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I’m looking to document my business’ overall system architecture. I want to capture what system/s everything starts in, what systems it flows into and why, and where everything ends up. As part of this I also want to identify the processes that allow the data to flow from one system to another including why and how.

Being unfamiliar with documenting on this level, I really don’t know where to start. I want it to be easy to read but detailed as well.

To give a little bit more information, I’m not really concerned with what happens to the data inside each system, just the inputs and outputs.

How can I document this?

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closed as too broad by gnat, Kilian Foth, Bart van Ingen Schenau, GlenH7, World Engineer Mar 12 at 14:28

There are either too many possible answers, or good answers would be too long for this format. Please add details to narrow the answer set or to isolate an issue that can be answered in a few paragraphs.If this question can be reworded to fit the rules in the help center, please edit the question.

4 Answers 4

I believe you want to track all the processes in your business. In that case, have a look at Business Process Modeling Notation. If you get familiar with the concepts, then you have a lot of software to model it. BPMN is the standard model for the architecture of business processes.

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We use a wiki for all our documentation. Here are the advantages as I see them:

  • it's easy to update
  • it's easy to read
  • it's easy to distribute and access
  • many have the ability to create images inline. We're currently using Confluence which has a utility to create Gliffy diagrams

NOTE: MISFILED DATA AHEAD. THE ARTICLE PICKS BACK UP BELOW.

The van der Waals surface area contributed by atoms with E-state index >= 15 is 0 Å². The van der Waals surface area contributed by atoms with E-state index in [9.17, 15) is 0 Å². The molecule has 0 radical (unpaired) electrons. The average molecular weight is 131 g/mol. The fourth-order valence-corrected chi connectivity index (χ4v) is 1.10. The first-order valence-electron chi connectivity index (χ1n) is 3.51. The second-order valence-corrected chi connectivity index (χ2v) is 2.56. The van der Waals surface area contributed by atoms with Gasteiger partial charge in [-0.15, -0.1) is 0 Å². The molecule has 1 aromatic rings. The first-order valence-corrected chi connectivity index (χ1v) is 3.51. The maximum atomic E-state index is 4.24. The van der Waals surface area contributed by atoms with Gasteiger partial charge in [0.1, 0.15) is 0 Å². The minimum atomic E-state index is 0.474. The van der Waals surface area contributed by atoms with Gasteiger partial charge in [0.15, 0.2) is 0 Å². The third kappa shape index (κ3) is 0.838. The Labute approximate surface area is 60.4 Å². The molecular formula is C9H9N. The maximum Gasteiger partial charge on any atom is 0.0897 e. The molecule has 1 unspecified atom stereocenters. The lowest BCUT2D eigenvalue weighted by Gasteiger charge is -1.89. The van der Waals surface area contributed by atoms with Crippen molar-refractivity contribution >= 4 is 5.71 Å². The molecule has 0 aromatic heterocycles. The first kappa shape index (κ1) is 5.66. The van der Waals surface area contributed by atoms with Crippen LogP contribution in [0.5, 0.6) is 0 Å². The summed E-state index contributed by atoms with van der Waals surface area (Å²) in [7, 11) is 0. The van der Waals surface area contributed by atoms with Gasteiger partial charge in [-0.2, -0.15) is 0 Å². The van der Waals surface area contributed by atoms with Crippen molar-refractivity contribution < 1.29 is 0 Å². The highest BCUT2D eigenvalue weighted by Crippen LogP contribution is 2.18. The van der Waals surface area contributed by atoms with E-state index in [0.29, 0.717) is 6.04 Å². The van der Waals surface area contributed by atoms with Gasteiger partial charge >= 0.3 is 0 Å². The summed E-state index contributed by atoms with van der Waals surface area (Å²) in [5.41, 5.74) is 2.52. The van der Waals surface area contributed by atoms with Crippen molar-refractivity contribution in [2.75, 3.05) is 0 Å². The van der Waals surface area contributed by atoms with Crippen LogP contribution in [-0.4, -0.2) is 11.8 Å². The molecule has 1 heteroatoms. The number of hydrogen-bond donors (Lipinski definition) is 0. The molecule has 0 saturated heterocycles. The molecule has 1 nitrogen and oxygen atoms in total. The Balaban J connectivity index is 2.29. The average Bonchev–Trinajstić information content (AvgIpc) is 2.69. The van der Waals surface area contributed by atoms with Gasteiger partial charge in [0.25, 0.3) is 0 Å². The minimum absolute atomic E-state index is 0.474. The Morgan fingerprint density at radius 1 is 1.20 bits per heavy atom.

• many also offer the ability to export as a PDF or Word document for ultimate flexibility

For the documentation you're talking about, what we often do is create a high level page with the overview of the system diagrams and links to other wiki pages - allowing users to drill down and learn about the system subcomponents in greater detail.

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Data Flow Diagrams may help you for this purpose. If that omits too many details, try Functional flow block diagrams. Here is a nice post on Stack Overflow comparing DFDs to UML Activity Diagrams, which may be also of interest for you.

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You actually don't need to go out and pay for anything elaborate. In fact since you are new to this, I would recommend you take a lean approach at first until you start to understand what you really need. At which point you will know the answer to your question.

I document a high level explanation of business process which is more operations related but is also applicable to systems, tools you can use and some actions that you can take and the only cost is your time - http://www.kylembrown.com/process/stop-repeating-the-same-task-by-automating-with-documented-processes

Hope this helps.

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